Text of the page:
In 1975 a friend at college asked me if I would accompany her sister to the Loreto College Formal. I had to hire a suit, and spent the evening acutely conscious that the pants were too tight, and likely to split at any moment! It is the first and last time I have ever worn a suit.
It's been accidental, really. I left Uni and went straight to a small desert settlement 300 miles from the nearest town. No real need for a suit. I met my wife there, but when you elope 300 hundred miles into Alice Springs to get married, a suit is not high on your priorities. Six years later we arrived back in Adelaide for theological college, with a new baby, a bookcase, and a swag; we needed a table and chairs, not a suit.
Then there were seven years of college; the taxation department wrote to me and told me to stop wasting their time with tax returns until I had actually earned something. No suit.
In my first parish I had a pony tail and a motor bike and the idea of a suit-- well, it just didn't fit. So if I needed to "go formal," I would wear my "blacks" and a collar. I run hot, so mostly I don't need a coat or jumper anyway. No one ever complained, so it never really mattered.
Until this morning.
I was outside with a coffee, considering my next planting in the vegetable garden--broccoli, I decided-- before leaving for church. I found myself having a conversation with a parish interview committee about whether I would be their next minister. Don't ask why. I have no idea. It just happened.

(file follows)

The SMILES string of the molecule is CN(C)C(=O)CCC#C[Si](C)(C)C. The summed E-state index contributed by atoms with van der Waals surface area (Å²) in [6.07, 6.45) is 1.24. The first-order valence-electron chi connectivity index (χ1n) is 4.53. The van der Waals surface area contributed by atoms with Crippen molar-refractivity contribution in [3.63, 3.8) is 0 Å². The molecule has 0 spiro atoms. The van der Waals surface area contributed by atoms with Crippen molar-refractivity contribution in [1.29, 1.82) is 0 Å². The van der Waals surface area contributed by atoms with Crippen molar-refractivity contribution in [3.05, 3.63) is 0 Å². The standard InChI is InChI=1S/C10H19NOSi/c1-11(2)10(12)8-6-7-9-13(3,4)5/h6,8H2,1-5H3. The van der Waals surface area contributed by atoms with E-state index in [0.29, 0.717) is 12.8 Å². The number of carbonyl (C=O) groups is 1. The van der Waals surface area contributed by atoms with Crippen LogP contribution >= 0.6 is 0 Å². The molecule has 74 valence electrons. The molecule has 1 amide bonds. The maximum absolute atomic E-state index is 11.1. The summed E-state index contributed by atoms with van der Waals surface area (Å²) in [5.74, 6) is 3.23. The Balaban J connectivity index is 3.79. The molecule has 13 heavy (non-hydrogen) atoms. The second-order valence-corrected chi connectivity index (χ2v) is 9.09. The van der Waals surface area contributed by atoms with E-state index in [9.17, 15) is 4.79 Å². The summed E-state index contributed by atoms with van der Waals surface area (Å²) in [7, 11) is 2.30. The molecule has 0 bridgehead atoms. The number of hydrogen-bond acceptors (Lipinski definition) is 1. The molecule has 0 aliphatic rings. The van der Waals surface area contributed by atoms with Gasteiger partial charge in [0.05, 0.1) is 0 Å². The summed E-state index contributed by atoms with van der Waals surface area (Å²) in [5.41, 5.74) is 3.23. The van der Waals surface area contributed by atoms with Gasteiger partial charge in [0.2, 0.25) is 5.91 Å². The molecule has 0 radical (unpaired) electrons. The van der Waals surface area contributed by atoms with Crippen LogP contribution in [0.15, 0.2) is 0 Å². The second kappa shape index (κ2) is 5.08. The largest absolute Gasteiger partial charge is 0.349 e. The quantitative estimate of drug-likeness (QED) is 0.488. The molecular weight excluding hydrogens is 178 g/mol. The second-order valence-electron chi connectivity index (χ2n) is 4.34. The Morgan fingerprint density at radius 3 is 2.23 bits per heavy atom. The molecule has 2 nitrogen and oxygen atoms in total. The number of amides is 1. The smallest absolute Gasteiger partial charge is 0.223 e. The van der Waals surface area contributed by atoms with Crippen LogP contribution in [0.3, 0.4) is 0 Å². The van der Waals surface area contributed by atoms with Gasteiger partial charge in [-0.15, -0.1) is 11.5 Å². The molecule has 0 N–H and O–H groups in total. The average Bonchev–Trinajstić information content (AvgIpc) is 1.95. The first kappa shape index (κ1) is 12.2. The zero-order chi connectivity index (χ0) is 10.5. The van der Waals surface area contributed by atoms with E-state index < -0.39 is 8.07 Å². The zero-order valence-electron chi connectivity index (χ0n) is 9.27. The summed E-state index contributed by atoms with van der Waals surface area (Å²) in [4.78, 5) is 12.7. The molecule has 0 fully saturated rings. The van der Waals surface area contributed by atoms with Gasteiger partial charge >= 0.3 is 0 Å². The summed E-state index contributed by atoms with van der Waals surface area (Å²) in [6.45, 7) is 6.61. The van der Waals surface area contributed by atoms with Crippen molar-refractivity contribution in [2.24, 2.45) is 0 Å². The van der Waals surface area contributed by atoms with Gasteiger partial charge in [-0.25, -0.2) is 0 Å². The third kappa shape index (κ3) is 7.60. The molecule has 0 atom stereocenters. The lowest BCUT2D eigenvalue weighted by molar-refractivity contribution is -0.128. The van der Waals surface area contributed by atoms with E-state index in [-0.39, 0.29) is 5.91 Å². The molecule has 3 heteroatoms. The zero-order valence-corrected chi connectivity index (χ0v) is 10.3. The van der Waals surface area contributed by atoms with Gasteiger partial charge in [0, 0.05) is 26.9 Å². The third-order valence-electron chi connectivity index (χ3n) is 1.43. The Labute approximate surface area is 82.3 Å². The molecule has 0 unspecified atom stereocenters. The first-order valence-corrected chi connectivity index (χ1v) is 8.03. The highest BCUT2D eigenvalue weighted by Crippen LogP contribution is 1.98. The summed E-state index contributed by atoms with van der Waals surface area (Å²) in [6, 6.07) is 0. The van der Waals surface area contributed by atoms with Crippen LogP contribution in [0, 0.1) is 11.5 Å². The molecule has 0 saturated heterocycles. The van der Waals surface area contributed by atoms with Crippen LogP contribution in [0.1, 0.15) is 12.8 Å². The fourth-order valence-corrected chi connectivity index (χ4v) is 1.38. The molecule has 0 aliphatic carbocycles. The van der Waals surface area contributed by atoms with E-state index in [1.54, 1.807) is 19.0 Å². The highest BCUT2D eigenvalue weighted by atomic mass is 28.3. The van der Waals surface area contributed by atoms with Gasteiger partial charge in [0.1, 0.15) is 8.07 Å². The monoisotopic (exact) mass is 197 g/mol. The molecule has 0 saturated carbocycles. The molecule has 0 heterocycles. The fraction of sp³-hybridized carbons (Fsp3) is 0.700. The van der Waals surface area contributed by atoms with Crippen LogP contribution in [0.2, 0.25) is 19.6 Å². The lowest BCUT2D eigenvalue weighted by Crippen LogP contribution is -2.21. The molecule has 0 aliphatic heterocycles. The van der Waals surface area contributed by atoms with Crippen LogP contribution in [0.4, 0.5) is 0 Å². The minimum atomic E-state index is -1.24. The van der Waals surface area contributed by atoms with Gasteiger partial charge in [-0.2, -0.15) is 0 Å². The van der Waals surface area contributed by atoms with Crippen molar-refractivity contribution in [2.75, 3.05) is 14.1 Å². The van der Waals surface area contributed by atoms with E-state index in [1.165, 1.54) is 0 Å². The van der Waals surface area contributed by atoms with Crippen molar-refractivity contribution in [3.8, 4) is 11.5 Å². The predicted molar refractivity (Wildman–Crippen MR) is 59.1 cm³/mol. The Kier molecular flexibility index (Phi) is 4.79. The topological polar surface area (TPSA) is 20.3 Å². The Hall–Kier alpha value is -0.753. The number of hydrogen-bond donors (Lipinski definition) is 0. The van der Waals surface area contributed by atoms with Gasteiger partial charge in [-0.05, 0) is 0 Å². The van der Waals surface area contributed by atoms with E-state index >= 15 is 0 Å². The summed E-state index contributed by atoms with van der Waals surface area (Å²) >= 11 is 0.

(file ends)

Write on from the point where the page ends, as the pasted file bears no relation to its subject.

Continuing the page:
One of the committee members asked why I was not wearing a tie; or a suit.
I said, "Well, I don't have a suit. Actually I only ever wore one once; that was when I took Pauline Howard to the Loreto Formal."
Then, "So what do you wear to church, and for a funeral, or a wedding. And what if you were invited to Government House?"
"I wear a cross. And for weddings and funerals I wear black trousers and a clerical collar," I said. "And a stole."
I was about to say Government House invites were not a part of my life, when I remembered my daughter's stellar Year 12 results. "I was invited to Government House, once. I just wore my normal clothes."
I don't think this helped.
"Isn't it a witness to dress properly," asked someone.
I don't know where my reply came from, because it was a new thought.
"Suits are a symbol of the corporate world," I said.
"They are a symbol of power and domination. They're about having money, and being successful. And about being able to force other people to wear suits. That's not what I'm called to be. I'm to bring the Word to anyone. Suits exclude people. I can't wear a suit."
"Are you telling me Christians shouldn't wear suits?" asked my original interrogator. He was wearing a suit that looked like it cost rather more than a month's stipend.
"No. Only that I shouldn't. I reckon Andrew Dutney probably needs to wear a suit in his job. He looks good in a suit, too. But that's not me. I crawl under tables, and wash dishes, and shift furniture and stuff. And while I'm doing it I talk theology. Suits don't work for me."
And then I had to drive to church, so the meeting ended.
In the van I realised, that without ever really thinking about it, I had just decided that if a church seriously wanted me to wear a suit, I would have a very hard time discerning a Call from them.
Something about the practice of ministry has shaped me into a non-suit-wearing Christian. It is part of my faith identity. I hadn't realised that!
Sometimes this is how we do theology. We simply live the faith as best we are able and then, unexpectedly, an answer that we never knew we had--and the reasons for it-- just arrives!
Andrew Prior (April 2013)
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